The challenges and opportunities of Edge Computing for the Energy Sector

IoT Edge Computing has the potential to transform the energy industry through its ability to process large amounts of data in real time ultimately improving the operational safety and efficiency.


The growth of IoT devices has multiplied the amount of data that can - and must - be processed by business during their digitisation process by millions. To make this processing more efficient a powerful new computing model has emerged: Edge Computing, which complements the processing of centralised Cloud infrastructures with Machine Learning and Artificial Intelligence algorithms that are processed at the Edge, i.e. at the node where data originates and closer to users or devices.

Data processing at the Edge can be done using powerful servers on mobile network equipment («Thick» Edge), or on smaller, more widely-distributed nodes across plants («Thin» or «Far» Edge). In both formats, it opens up great opportunities for new revenue streams as well as for cost optimisation.

3 fundamental pillars of Edge Computing

1. Greater scalability: by distributing storage and processing over many locations, less investment is needed for infrastructure and capacity for higher volume of traffic or better algorithms.

2. Greater data security and sovereignty: as the data does not leave its original location, the risks for illegal access or theft are reduced dramatically.

3. More data processed and less latency: Frequency analysis make it possible to work with thousands of data almost instantaneously, with just milliseconds needed for analysis and response. This translated into near real-time use cases - something unthinkable in Cloud Environments that are more oriented to offline analysis of batch information.

IDC´s report on «Edge Computing Solutions Powering the Fourth Industrial Revolution» validates the importance of these three pillars. In a survey of 802 industry leaders who did deploy Edge Computing, 30% stated that their primary motivation was bandwidth costs, 27% data protection, and 19% latency constraints. 12% of the companies surveyed were from the energy sector.

Advantages of IoT Edge Computing in the Energy Sector

Power generation itself is being decentralised: from a traditional linear structure - where energy travels from large generation plants to the world - to modern distribution networks that can support a more decentralised and widely-distributed model with renewable energy sources, prosumers generating their own energy, and new large scale storage elements.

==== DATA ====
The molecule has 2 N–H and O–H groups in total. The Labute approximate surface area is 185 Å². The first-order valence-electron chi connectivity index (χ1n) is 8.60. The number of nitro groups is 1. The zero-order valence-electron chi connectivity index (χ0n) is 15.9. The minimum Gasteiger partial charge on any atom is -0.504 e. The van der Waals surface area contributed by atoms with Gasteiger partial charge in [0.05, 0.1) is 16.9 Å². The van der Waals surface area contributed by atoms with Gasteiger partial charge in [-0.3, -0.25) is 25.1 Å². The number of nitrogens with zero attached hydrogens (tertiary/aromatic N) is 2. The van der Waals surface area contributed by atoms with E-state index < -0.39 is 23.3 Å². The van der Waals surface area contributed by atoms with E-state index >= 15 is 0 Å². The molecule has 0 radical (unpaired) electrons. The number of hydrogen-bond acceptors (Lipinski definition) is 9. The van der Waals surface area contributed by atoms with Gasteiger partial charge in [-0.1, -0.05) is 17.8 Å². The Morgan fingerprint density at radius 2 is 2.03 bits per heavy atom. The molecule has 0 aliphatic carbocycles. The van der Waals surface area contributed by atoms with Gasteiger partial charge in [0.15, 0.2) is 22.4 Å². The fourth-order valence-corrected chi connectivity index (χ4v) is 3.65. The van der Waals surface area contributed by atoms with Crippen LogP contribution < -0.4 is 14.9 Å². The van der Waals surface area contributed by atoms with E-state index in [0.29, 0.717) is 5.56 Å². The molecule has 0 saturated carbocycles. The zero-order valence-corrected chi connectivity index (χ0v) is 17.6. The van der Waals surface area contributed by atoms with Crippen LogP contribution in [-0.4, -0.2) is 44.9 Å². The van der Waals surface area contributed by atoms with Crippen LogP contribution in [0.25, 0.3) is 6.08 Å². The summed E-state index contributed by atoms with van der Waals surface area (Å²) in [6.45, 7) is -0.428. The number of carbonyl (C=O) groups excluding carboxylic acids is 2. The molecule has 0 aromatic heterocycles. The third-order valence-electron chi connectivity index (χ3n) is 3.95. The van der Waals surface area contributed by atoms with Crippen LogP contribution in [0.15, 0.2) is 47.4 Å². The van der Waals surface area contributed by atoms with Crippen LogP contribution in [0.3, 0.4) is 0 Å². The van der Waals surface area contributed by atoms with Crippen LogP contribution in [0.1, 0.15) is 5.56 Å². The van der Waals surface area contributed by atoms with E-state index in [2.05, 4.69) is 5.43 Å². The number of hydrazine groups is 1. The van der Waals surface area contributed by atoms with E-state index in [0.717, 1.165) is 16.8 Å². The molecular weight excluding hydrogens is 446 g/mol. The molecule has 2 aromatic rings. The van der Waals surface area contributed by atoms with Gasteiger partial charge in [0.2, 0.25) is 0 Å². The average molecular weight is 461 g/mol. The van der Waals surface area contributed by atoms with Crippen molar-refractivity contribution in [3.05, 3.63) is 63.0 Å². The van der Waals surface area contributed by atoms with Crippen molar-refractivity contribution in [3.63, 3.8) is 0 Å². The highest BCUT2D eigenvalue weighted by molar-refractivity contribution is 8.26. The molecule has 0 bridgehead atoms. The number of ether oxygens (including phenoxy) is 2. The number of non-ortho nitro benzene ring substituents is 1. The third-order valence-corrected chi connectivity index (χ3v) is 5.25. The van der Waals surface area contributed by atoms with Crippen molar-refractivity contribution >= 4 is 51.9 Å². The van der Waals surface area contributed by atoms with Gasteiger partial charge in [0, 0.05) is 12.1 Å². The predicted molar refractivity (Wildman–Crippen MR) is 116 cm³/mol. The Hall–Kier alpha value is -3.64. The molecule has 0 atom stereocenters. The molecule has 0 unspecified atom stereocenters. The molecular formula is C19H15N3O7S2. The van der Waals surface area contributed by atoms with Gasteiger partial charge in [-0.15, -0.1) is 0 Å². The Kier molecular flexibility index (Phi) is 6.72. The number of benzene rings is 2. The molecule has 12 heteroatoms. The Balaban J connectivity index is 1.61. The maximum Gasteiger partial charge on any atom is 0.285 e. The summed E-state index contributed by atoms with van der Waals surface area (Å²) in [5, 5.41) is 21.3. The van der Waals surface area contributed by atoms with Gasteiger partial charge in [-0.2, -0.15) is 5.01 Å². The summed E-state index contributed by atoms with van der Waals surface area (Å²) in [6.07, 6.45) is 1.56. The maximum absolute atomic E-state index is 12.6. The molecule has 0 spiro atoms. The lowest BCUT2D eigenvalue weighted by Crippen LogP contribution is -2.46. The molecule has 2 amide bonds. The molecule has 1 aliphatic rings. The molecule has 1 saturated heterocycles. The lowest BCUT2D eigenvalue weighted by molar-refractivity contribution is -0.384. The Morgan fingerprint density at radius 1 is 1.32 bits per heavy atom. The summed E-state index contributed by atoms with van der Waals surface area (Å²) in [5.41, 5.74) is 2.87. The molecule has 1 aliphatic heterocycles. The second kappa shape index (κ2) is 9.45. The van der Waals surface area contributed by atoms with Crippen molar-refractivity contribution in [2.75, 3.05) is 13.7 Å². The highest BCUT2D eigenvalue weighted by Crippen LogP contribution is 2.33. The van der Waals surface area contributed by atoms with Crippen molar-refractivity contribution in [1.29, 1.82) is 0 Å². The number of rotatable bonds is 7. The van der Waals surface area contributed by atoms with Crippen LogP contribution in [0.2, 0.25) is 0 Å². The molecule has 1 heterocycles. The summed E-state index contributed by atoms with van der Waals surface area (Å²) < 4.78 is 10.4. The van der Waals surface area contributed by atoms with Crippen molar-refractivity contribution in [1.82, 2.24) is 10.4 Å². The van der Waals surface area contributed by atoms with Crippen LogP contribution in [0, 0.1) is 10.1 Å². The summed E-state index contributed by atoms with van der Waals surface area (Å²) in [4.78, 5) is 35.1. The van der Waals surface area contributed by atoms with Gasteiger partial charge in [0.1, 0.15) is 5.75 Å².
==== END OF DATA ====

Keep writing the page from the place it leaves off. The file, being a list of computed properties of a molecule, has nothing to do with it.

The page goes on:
All this is leading to exponential growth in the complexity of network operation and maintenance, as well as in supply and demand forecasting. In order to keep all of these complex structures in view, different devices are now being installed, from simple IoT sensors or Smart Meters, to communication interfaces in generation or transmission equipment that allows data to be extracted through standardised protocols.

IoT Edge Computing enables real-time, secure, and scalable analysis of these complex data structures at the most far-flung points of the network, optimising maintenance tasks and improving supply and demand forecasting

Key elements in IoT Edge Computing

Oil and gas distribution infrastructures: one day of downtime can cost over $20 million, and large operators have an average of five such failures per year. The IoT Edge makes it possible to analyse the data in real time to avoid problems in advance, or else to identify their causes, much faster. This all comes with a high level of security to avoid problems such as the one that occurred at Colonial Pipeline a few months ago.

Electrical Substations: especially in medium to low voltage, of which large operators have tens of thousands. The centrepiece of the new technology is the Smart Transformer, which in addition to being “connected”, enables real-time dynamic regulation of power supply to the different lines that now also feed new elements such as electrical chargers or batteries. The IoT Edge makes these adjustments in real time, thus preventing failures and avoiding unnecessary travel, as well as generating new services that can increase the ROI of the entire value chain.